A Field Guide to Lawn Ornaments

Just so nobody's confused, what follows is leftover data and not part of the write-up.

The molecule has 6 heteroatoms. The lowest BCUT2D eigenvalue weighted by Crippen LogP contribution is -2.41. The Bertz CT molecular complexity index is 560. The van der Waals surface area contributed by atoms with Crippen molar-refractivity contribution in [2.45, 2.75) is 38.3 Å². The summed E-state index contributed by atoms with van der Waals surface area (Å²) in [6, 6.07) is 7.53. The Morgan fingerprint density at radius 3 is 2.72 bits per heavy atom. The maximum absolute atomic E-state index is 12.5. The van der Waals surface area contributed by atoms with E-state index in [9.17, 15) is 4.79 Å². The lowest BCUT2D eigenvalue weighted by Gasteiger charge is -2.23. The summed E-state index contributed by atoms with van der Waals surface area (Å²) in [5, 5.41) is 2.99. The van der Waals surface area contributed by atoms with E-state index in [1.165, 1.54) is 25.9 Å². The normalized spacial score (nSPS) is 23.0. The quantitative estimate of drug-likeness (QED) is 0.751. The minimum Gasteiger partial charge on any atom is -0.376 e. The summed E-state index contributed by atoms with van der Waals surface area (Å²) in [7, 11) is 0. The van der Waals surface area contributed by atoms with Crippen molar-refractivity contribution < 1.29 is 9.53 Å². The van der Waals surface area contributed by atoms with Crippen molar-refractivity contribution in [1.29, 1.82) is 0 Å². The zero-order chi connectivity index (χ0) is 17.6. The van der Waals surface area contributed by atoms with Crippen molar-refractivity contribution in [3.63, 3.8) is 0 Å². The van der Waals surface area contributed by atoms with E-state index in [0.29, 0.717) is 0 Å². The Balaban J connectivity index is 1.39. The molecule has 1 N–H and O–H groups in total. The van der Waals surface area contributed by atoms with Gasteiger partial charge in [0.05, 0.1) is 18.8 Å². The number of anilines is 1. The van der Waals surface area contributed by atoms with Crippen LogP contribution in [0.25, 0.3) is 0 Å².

Lawn ornaments are a hardy species. Even in Vermont's unforgiving climate, you can spot them all year 'round. You don't have to look hard in December to find a plywood Santa or a plastic snowman taking temporary residence in somebody's yard. By March, these cold-weather phyla have usually retreated, replaced by multicolored plastic eggs hanging in trees and the occasional out-sized rabbit. But when real spring arrives, with bulbs in bloom and creemee freezers cranking, true aficionados pull out their field glasses in preparation for prime lawn ornament season.Lawn ornaments are everywhere. Be-costumed bears beckon from the Sirloin Saloon on Shelburne Road. A faithful German shepherd, still as a sentinel, stands guard on a North Avenue front porch. Cast-concrete skunks add woodland whimsy to a Williston subdivision. There's something delicious about the serendipitous surprise of discovering an authentically reproduced Japanese lantern casting light on your neighbor's vinyl siding. If you're really fixated on finding these outdoor fixtures, it's helpful to remember this simple formula: Lawn ornament incidence tends to be inversely proportional to property size. Trailer parks are lawn ornament paradises.Ozone depletion and wetlands destruction have had little impact on the diversity of lawn ornament species. Rather, the variety of identified ornament types is so wide -- including out-moded farm implements, fuzzy duckies, hollow plastic gargoyles and replica gasoline pumps -- that the novice observer can easily be taken in by faux, or fool's, ornaments. Don't be conned by lawn ornament poseurs: kids' toys nobody bothered to put away; recreational vehicles on trailers; non-recreational vehicles on blocks; major appliances.Whether you're a seasoned connoisseur or just learning to distinguish a rustic milk can from a Rubber Maid trash can, now is the perfect time to avail yourself of Vermont's plentiful front-yard pleasures. A good place to start is David Duchaine's Shed Sales on Shelburne Road. A retired Air National Guardsman who's been selling antiques since the early '70s, Duchaine branched out into cast concrete statuary six years ago. The assortment of decorative doodads on display in his parking lot is a testament to the nearly limitless bounds of the human imagination and the structural properties of sand mixed with gravel. Duchaine points out a pair of painted "Apple Dumplin' Kids" in Tyrolean garb, a reclining porcine odalisque he calls "Pigatude" (short for "Pig With Attitude"), and self-circulating electric fountains that winter over inside as elegant living room humidifiers.For those who feel called to mix the sand and gravel batter, pour it into factory-made molds and either paint the finished sculpture or let it age naturally, cast concrete can be a lucrative business, according to an Ontario outfit called "Concrete Success." Just $12.95 gets you "Turn Concrete Into Cash," a step-by-step manual explaining how you, too, can "make ornamental concrete lawn ornaments for HUGE profits."For the consumer, cast concrete represents a mid-range product. Duchaine's $38 to $150 statuary is cheaper than cast white "marble," but more expensive than painted wood.Up north in Milton, look for doleful basset hounds balancing "Keep Off" signs on their heads, Dutch couple name signs, loving frogs and other painted wood lawn ornaments. Milton Beverage is just past the drag strip as you drive north on Route 7. The proprietor, who identifies himself as "Marcel" ("I only give my last name to my priest and my lawyer"), lives next door in a modified mobile home. His yard is accented by a white-washed truck-tire planter and an ornamental windmill similar to the type K.E. Brown Sales of Roland, Iowa, claims "discourages moles and gophers from the premises due to slight ground vibrations."Marcel is quick to point out that he doesn't make any ornaments himself. "I work nine-hour days," he says. "I don't have time." And he's as secretive about who does make them as he is about his own identity. Marcel will own to their being factory-produced -- and definitely not imported. "All you have to say is that they're made in the USA," he notes patriotically. "Not in Taiwan or China or Indonesia or Algeria."Corroborating Marcel's claim, the $13.95 price tag on the flying duck with spinning wings prominently brags, "Made in the good ol' USA." The duck is sold alongside kissing crows on a swing you can hang from a tree, flat stuffed sheep you can plant in your grass, and Bo Peep dolls (in your choice of calico outfit) to mind them. But Marcel's most popular item is probably the classic "Granny Fanny," a mushroom-shaped plywood board painted to look like an old lady bending over and exposing her polka-dotted undies.Plastic ornaments provide an even more affordable option for those who lack the means -- or the conviction -- to invest in wood or concrete. The ubiquitous pink flamingo falls into this category. Ben Franklin offers inspirational plastic representations of the Virgin Mary and Saint Francis, charming plastic fawns and calves, fearsome plastic gargoyles and cheeky plastic elves. Hidden openings allow you to fill the hollow forms with sand for added stability.But whatever they're made of, lawn ornaments are at their best en masse, and happy is the lawn ornament enthusiast who stumbles upon a yard whose owners understand this principle. The "more is more" maxim surely guided Betty and Pierre Pepin when they decided to turn their Malletts Bay home into a veritable lawn ornament Louvre. A life-sized silhouetted cowboy made by a Pepin son-in-law leans against one tree while a carved bear cub clings to the trunk of another. A wooden boy dangles a wooden fish on a real rope line near a fake tomb stone. Concrete lovers smooch. Frog figurines frolic on the rim of a birdbath. At the side of the house overlooking Lake Champlain, a nautical display features a handsome pelican, a salty fisherman and a real lobster trap, to which Betty hopes to add a toy lobster.Back in Burlington, battered seashore meets abandoned farm in the eclectic display maintained by Beebo, an obscure artist whose affinity for other people's garbage bravely extends the traditional boundaries of American lawn ornamentation. His collection, culled in large part from yard sales, includes lobster traps, buoys, driftwood and seashells as well as a wide assortment of busted agricultural machinery. But his most adventurous objects are those not usually seen outside suburban rec rooms: marble ashtrays, an inscribed lump of genuine Pennsylvania coal, and somebody else's bowling trophies.For Beebo, strewing other people's cast-offs all over his front yard is a way to keep his living room clear of "a lot of junk that's too broken or dirty to have inside," but nevertheless "nice to look at." And simply too good to throw away. The pleasure he brings to lawn ornament watchers of all ages is an added bonus. "People like to laugh at us, and we like to be laughed at," says Beebo congenially. "So everybody's happy."PQs: If you're really fixated on finding these outdoor fixtures, it's helpful to remember this simple formula: Lawn ornament incidence tends to be inversely proportional to property size.Don't be conned by lawn ornament poseurs: kids' toys nobody bothered to put away; recreational vehicles on trailers; non-recreational vehicles on blocks; major appliances.